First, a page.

Super League given fresh hope after court rules Uefa and Fifa ‘unlawfully’ blocked controversial project

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The controversial European Super League was given fresh hope of revival after a landmark European Court of Justice ruling.

The Grand Chamber of the ECJ had been debating whether Uefa and Fifa acted against competition law by blocking the European Super League in 2021 and sanctioning clubs involved, but has ruled that the regulations at the time concerning the breakaway were inadequate and that the governing bodies acted “unlawfully” in blocking the rebel tournament.

The EU’s top court ruled that Fifa and Uefa abused their dominant position by forbidding clubs outright to compete in a ESL, but added that the Super League may still not be approved.

Sports development company A22, formed to assist in the creation of the ESL, had claimed that the governing bodies held a monopoly position which was in breach of the EU’s Competition and Free Movement Law.

“We have won the right to compete. The Uefa-monopoly is over. Football is free,” said A22 CEO Bernd Reichart. “Clubs are now free from the threat of sanction and free to determine their own futures,” Reichard added in a statement.

In its ruling, the ECJ stated: “The Fifa and Uefa rules on prior approval of interclub football competitions, such as the Super League, are contrary to EU law. They are contrary to competition law and the freedom to provide services.

“The Fifa and Uefa rules making any new interclub football project subject to their prior approval, such as the Super League, and prohibiting clubs and players from playing in those competitions, are unlawful. There is no framework for the Fifa and Uefa rules ensuring that they are transparent, objective, non-discriminatory and proportionate.

“Similarly, the rules giving Fifa and Uefa exclusive control over the commercial exploitation of the rights related to those competitions are such as to restrict competition, given their importance for the media, consumers and television viewers in the European Union.”

The decision by the ECJ is binding and not subject to appeal.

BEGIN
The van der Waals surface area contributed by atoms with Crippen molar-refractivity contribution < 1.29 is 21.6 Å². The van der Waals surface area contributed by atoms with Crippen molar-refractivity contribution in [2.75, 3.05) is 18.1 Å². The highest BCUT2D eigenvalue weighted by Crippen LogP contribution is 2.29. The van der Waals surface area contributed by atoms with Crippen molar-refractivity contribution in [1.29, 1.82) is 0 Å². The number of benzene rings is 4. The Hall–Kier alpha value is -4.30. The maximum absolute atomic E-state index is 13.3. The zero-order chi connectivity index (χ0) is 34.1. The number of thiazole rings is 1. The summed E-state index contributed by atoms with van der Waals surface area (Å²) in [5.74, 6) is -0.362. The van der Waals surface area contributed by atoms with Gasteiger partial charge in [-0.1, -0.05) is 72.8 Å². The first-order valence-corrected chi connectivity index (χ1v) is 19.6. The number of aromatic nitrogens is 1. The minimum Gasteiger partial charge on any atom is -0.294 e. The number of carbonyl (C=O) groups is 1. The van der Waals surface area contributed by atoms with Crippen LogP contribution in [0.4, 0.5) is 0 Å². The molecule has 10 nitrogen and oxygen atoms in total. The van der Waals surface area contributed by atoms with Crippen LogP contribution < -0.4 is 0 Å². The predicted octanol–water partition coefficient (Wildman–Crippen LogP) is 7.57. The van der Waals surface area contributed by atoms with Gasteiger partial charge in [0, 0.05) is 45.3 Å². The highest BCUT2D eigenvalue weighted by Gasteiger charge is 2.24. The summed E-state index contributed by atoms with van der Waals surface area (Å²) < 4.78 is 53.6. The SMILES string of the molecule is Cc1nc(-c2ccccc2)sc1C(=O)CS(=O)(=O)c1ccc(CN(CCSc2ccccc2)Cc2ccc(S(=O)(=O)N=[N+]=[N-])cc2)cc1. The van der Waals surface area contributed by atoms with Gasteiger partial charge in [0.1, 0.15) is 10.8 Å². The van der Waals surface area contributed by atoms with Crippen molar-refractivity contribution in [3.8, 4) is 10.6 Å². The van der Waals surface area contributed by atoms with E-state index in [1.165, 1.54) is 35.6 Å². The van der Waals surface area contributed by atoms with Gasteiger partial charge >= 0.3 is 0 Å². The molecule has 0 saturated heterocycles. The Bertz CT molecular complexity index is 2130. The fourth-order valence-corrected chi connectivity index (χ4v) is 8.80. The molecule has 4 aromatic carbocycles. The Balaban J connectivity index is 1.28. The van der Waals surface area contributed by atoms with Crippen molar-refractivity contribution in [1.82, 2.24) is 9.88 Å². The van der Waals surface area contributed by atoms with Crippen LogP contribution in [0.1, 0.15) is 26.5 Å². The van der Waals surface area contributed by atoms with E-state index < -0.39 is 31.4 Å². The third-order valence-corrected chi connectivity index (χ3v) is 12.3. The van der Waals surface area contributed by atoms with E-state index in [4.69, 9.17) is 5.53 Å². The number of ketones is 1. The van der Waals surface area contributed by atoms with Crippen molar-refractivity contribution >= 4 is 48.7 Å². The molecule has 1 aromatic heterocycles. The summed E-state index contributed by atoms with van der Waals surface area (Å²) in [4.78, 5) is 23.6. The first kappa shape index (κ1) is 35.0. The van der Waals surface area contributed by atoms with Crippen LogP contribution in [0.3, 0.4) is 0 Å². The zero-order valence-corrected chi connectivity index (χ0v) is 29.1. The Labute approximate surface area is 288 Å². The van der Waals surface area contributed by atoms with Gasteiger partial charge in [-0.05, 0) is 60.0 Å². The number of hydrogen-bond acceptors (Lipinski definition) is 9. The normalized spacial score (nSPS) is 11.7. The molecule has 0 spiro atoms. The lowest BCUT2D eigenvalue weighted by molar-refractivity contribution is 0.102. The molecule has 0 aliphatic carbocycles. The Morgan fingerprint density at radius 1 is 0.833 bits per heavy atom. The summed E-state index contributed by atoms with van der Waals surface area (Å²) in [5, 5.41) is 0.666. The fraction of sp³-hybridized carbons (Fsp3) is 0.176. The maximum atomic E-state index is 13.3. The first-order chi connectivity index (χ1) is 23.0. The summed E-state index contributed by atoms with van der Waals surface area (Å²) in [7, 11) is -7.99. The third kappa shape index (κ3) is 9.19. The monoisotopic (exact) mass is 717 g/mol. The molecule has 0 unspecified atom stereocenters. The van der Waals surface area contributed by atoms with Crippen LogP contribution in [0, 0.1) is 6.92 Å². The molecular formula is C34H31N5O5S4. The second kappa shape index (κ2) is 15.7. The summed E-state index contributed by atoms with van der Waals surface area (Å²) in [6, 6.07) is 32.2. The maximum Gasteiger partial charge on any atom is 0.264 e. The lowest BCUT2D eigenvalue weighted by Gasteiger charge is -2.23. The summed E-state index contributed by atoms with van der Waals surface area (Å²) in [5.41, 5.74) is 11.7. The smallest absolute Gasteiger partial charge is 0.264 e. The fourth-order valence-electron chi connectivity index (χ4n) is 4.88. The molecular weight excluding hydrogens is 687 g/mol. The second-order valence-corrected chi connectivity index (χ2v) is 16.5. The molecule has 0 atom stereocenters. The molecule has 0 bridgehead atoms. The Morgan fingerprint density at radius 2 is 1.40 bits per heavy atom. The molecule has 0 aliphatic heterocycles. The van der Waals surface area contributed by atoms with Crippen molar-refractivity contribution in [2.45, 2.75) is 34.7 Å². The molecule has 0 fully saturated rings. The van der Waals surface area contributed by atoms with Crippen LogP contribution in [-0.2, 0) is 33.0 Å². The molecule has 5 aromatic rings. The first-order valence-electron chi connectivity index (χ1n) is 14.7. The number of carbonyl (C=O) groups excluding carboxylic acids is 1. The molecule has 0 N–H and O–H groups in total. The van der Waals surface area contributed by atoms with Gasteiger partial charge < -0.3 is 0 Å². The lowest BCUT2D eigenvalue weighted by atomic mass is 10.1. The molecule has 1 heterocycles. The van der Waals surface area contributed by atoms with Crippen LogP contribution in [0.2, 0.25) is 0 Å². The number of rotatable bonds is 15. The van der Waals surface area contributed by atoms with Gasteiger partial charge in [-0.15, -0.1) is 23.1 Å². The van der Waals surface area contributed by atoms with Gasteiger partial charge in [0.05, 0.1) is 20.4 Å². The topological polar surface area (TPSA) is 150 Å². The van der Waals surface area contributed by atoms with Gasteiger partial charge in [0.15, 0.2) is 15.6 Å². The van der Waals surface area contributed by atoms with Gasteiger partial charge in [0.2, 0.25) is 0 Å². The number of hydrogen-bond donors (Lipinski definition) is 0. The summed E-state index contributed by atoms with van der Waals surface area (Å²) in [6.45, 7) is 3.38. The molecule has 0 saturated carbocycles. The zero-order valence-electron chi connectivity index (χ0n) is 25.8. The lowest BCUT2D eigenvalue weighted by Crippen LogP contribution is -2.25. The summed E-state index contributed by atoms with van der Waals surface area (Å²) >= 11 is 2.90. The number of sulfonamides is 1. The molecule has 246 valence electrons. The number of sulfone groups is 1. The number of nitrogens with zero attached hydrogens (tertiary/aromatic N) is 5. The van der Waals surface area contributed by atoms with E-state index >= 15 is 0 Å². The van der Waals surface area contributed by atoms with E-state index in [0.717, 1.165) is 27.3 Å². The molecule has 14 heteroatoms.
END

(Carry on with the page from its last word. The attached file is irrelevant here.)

It added: “That does not mean that a competition such as the Super League project must necessarily be approved. The Court, having been asked generally about the FIFA and UEFA rules, does not rule on that specific project in its judgment.”

Chelsea fans protesting against the Super League in 2021

It was one of three judgements passed by the ECJ, with one case concerning two Dutch speed skaters who tried to compete in a rival competition, also falling against the governing body, and the other involving Antwerp contesting rules imposed by the Belgian FA regarding homegrown players.

Uefa had hoped the ECJ’s verdicts would favour the governing bodies in all three cases, but instead the the courts have ruled against them in all three decisions.

A22, the company backing the European Super League believed Uefa and Fifa are abusing a dominant position by acting as a governing body, regulator, commercial operator and gatekeeper, while also having significant sanctioning powers.

They argued Uefa and Fifa should not be able to run a “monopoly” over football and want to have the right to launch new competitions without facing punishment under a free market.

The case was first filed in May 2021, and after 1,000 days the hearing had to decide whether Real Madrid and Barcelona can relaunch the ESL and if Uefa and Fifa hold a monopoly over the sport then if that contravenes EU law.

When the plans were initially released in April 2021, many of the 12 founding ESL clubs rapidly backtracked following a furious backlash from fans, but Real Madrid, Barcelona and Juventus held firm, until this summer.

But the ESL has returned with a new format, removing the promise that its founding members would be immune from relegation.

The latest proposal could contain up to 80 teams in a multi-divisional format and would be based on sporting performance only with no permanent members.

The people involved with the European Super League believe football across the continent is in danger and they are the self-appointed guardians to save it.

A22 chief executive Bernd Reichart said the new-look Super League would be an open competition, with qualification achieved via performance at national level and with all its teams competing in their domestic leagues. Those national leagues would remain “the foundation” of the game, Reichart said, and argued that the new Super League would generate new revenues to support the entire pyramid. There is a guarantee of a minimum of 14 matches that would provide “stability and predictability” of revenue.

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